Prehistoric People Avoided Inbreeding 34,000 Years Ago With Mating Network, Researchers Say

Dawn Papple

Prehistoric humans reportedly recognized the dangers of inbreeding and created networks for mating in order to avoid it, researchers say. The new report that is published in the journal Science claims there is evidence indicating that a highly sophisticated mating network may have been involved in early human procreation. The researchers inferred that prehistoric man might have deliberately avoided inbreeding.

During the Upper Paleolithic period, modern humans traveled from Africa into Eurasia. Genetic information found in the remains of these early people suggests that they deliberately looked for mates outside of their immediate family units. An international team led by experts from the University of Cambridge and the University of Copenhagen sequenced the genomes of four early human beings from an Upper Paleolithic site in Russia. Sunghir, the site where the remains were located, is reported to have been inhabited by the humans 34,000 years ago, according to Science Daily.

The individual prehistoric humans buried at Sunghir are believed to have lived at the same time. The researchers say that the early humans were buried together. Genetically, they couldn't have been more closely related than second cousins, reportedly indicating a lack of inbreeding. The researchers say that two children had been buried together, head-to-head in one of the graves. The genomes of those ancient children indicate that even these children were not immediately related, according to a University of Cambridge press release.

"What this means is that even people in the Upper Paleolithic, who were living in tiny groups, understood the importance of avoiding inbreeding," Professor Eske Willerslev, senior author on the study, inferred. "The data that we have suggest that it was being purposely avoided.

"This means that they must have developed a system for this purpose. If small hunter-gatherer bands were mixing at random, we would see much greater evidence of inbreeding than we have here."

Remarkably, jewelry and objects included in the graves also suggest that these early humans may have had sophisticated ceremonies and rules associated with mating, according to the press release.

"The ornamentation is incredible and there is no evidence of anything like that with Neanderthals and other archaic humans," Willerslev said. "When you put the evidence together, it seems to be speaking to us about the really big questions; what made these people who they were as a species, and who we are as a result."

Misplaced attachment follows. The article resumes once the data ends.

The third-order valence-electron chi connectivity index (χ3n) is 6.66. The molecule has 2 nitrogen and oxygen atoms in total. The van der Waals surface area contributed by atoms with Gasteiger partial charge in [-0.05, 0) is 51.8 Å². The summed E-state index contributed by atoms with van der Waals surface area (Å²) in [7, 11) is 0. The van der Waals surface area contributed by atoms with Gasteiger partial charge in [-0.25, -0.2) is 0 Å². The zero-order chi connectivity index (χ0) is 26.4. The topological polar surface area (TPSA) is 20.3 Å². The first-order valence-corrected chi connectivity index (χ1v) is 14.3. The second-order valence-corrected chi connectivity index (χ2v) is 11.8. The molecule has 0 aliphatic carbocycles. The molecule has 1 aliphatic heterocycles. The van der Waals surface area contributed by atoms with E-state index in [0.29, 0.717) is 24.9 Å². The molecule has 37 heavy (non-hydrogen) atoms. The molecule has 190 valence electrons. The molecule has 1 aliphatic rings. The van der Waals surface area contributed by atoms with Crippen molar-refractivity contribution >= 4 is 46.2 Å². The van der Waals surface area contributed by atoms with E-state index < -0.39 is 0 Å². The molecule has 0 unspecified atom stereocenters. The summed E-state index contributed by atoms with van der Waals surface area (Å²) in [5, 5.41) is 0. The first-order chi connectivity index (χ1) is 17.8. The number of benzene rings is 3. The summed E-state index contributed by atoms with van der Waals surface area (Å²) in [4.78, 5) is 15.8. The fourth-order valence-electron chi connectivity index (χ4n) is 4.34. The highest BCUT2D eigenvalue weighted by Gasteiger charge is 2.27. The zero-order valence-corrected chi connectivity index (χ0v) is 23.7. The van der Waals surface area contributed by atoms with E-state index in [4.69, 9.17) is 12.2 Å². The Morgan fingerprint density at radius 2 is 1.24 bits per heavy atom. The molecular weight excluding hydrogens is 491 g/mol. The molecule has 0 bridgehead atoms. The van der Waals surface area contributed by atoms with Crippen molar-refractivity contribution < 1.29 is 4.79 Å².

"Most non-human primate societies are organized around single-sex kin where one of the sexes remains resident and the other migrates to another group," Professor Marta Mirazon Lahr from the University of Cambridge said. "At some point, early human societies changed their mating system into one in which a large number of the individuals that form small hunter-gatherer units are non-kin. The results from Sunghir show that Upper Paleolithic human groups could use sophisticated cultural systems to sustain very small group sizes by embedding them in a wide social network of other groups."

No current data indicates that Neanderthals avoided inbreeding. Genome sequencing of one Neanderthal found in the Altai Mountains showed evidence of inbreeding. Professor Martin Sikora from the University of Copenhagen said that it should be noted that the Altai Mountain Neanderthal may have lived in an isolated group. More genome data is needed to know for sure that the inbreeding evidence researchers found from this one individual is indicative of widespread Neanderthal inbreeding.

Did our prehistoric human ancestors know the dangers of inbreeding? The authors of the prehistoric inbreeding study indicate that they believe that may be the case. The lack of inbreeding in prehistoric humans might be one reason that early man persisted, while Neanderthals died out.